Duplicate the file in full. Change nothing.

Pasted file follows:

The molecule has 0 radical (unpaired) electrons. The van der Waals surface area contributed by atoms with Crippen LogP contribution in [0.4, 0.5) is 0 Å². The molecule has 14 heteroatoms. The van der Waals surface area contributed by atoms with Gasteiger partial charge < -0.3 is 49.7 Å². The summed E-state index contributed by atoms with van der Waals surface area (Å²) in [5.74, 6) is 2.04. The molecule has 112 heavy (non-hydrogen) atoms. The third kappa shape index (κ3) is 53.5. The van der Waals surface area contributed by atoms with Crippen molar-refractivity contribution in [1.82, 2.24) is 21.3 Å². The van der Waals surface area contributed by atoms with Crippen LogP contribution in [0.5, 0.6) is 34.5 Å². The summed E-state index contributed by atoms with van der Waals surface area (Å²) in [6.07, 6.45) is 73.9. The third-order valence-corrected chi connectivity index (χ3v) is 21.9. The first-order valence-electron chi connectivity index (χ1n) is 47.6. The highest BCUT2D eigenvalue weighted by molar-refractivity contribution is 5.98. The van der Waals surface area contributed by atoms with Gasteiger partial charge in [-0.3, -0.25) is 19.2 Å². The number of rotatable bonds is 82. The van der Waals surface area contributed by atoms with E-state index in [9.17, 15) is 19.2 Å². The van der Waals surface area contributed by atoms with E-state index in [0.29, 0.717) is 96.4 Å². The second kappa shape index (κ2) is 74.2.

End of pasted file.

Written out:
The molecule has 0 radical (unpaired) electrons. The van der Waals surface area contributed by atoms with Crippen LogP contribution in [0.4, 0.5) is 0 Å². The molecule has 14 heteroatoms. The van der Waals surface area contributed by atoms with Gasteiger partial charge < -0.3 is 49.7 Å². The summed E-state index contributed by atoms with van der Waals surface area (Å²) in [5.74, 6) is 2.04. The molecule has 112 heavy (non-hydrogen) atoms. The third kappa shape index (κ3) is 53.5. The van der Waals surface area contributed by atoms with Crippen molar-refractivity contribution in [1.82, 2.24) is 21.3 Å². The van der Waals surface area contributed by atoms with Crippen LogP contribution in [0.5, 0.6) is 34.5 Å². The summed E-state index contributed by atoms with van der Waals surface area (Å²) in [6.07, 6.45) is 73.9. The third-order valence-corrected chi connectivity index (χ3v) is 21.9. The first-order valence-electron chi connectivity index (χ1n) is 47.6. The highest BCUT2D eigenvalue weighted by molar-refractivity contribution is 5.98. The van der Waals surface area contributed by atoms with Gasteiger partial charge in [-0.3, -0.25) is 19.2 Å². The number of rotatable bonds is 82. The van der Waals surface area contributed by atoms with E-state index in [9.17, 15) is 19.2 Å². The van der Waals surface area contributed by atoms with E-state index in [0.29, 0.717) is 96.4 Å². The second kappa shape index (κ2) is 74.2.